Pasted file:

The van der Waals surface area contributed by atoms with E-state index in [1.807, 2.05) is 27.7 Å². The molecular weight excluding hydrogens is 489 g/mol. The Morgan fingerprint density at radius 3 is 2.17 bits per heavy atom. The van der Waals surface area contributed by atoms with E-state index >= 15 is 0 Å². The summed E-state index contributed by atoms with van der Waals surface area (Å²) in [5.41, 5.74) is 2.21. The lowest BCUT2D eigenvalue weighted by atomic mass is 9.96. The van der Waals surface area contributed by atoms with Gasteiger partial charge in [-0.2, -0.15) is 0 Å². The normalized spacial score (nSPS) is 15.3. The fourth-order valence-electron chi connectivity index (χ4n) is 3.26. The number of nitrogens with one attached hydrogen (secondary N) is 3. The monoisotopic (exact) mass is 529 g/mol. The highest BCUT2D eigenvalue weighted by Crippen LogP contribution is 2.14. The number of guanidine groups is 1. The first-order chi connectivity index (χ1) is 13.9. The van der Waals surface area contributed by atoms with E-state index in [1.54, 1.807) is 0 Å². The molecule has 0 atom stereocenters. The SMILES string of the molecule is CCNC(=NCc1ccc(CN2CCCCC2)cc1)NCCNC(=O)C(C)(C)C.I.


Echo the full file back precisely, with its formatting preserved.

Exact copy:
The van der Waals surface area contributed by atoms with E-state index in [1.807, 2.05) is 27.7 Å². The molecular weight excluding hydrogens is 489 g/mol. The Morgan fingerprint density at radius 3 is 2.17 bits per heavy atom. The van der Waals surface area contributed by atoms with E-state index >= 15 is 0 Å². The summed E-state index contributed by atoms with van der Waals surface area (Å²) in [5.41, 5.74) is 2.21. The lowest BCUT2D eigenvalue weighted by atomic mass is 9.96. The van der Waals surface area contributed by atoms with Gasteiger partial charge in [-0.2, -0.15) is 0 Å². The normalized spacial score (nSPS) is 15.3. The fourth-order valence-electron chi connectivity index (χ4n) is 3.26. The number of nitrogens with one attached hydrogen (secondary N) is 3. The monoisotopic (exact) mass is 529 g/mol. The highest BCUT2D eigenvalue weighted by Crippen LogP contribution is 2.14. The number of guanidine groups is 1. The first-order chi connectivity index (χ1) is 13.9. The van der Waals surface area contributed by atoms with E-state index in [1.54, 1.807) is 0 Å². The molecule has 0 atom stereocenters. The SMILES string of the molecule is CCNC(=NCc1ccc(CN2CCCCC2)cc1)NCCNC(=O)C(C)(C)C.I.